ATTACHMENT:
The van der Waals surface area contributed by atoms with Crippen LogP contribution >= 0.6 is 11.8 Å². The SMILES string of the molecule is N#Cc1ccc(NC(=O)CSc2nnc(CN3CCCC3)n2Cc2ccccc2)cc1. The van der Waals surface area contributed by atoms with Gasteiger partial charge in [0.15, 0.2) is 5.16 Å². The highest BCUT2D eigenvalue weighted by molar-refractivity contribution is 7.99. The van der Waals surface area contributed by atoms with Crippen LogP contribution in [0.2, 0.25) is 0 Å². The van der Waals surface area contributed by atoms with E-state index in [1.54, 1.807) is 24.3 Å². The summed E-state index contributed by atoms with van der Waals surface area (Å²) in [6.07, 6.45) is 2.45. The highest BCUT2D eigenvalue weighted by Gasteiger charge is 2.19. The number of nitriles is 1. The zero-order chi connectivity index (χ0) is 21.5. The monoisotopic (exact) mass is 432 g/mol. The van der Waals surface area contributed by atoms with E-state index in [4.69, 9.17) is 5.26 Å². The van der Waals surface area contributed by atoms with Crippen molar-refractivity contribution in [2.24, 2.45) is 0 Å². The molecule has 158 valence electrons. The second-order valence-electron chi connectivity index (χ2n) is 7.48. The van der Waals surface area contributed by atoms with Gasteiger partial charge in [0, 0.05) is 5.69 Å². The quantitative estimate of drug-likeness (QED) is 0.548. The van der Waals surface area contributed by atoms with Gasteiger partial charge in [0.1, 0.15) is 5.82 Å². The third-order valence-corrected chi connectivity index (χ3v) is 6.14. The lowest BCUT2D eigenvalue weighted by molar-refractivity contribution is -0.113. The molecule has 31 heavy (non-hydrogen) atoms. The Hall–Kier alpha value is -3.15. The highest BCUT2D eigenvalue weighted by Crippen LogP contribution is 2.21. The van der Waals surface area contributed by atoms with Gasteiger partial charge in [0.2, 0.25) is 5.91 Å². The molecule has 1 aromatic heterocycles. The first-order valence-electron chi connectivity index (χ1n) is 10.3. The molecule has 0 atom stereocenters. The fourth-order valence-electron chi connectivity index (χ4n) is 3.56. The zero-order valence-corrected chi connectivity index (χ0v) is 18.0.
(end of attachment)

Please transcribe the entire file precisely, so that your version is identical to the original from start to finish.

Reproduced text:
The van der Waals surface area contributed by atoms with Crippen LogP contribution >= 0.6 is 11.8 Å². The SMILES string of the molecule is N#Cc1ccc(NC(=O)CSc2nnc(CN3CCCC3)n2Cc2ccccc2)cc1. The van der Waals surface area contributed by atoms with Gasteiger partial charge in [0.15, 0.2) is 5.16 Å². The highest BCUT2D eigenvalue weighted by molar-refractivity contribution is 7.99. The van der Waals surface area contributed by atoms with Crippen LogP contribution in [0.2, 0.25) is 0 Å². The van der Waals surface area contributed by atoms with E-state index in [1.54, 1.807) is 24.3 Å². The summed E-state index contributed by atoms with van der Waals surface area (Å²) in [6.07, 6.45) is 2.45. The highest BCUT2D eigenvalue weighted by Gasteiger charge is 2.19. The number of nitriles is 1. The zero-order chi connectivity index (χ0) is 21.5. The monoisotopic (exact) mass is 432 g/mol. The van der Waals surface area contributed by atoms with E-state index in [4.69, 9.17) is 5.26 Å². The van der Waals surface area contributed by atoms with Crippen molar-refractivity contribution in [2.24, 2.45) is 0 Å². The molecule has 158 valence electrons. The second-order valence-electron chi connectivity index (χ2n) is 7.48. The van der Waals surface area contributed by atoms with Gasteiger partial charge in [0, 0.05) is 5.69 Å². The quantitative estimate of drug-likeness (QED) is 0.548. The van der Waals surface area contributed by atoms with Gasteiger partial charge in [0.1, 0.15) is 5.82 Å². The third-order valence-corrected chi connectivity index (χ3v) is 6.14. The lowest BCUT2D eigenvalue weighted by molar-refractivity contribution is -0.113. The molecule has 31 heavy (non-hydrogen) atoms. The Hall–Kier alpha value is -3.15. The highest BCUT2D eigenvalue weighted by Crippen LogP contribution is 2.21. The van der Waals surface area contributed by atoms with Gasteiger partial charge in [0.2, 0.25) is 5.91 Å². The molecule has 1 aromatic heterocycles. The first-order valence-electron chi connectivity index (χ1n) is 10.3. The molecule has 0 atom stereocenters. The fourth-order valence-electron chi connectivity index (χ4n) is 3.56. The zero-order valence-corrected chi connectivity index (χ0v) is 18.0.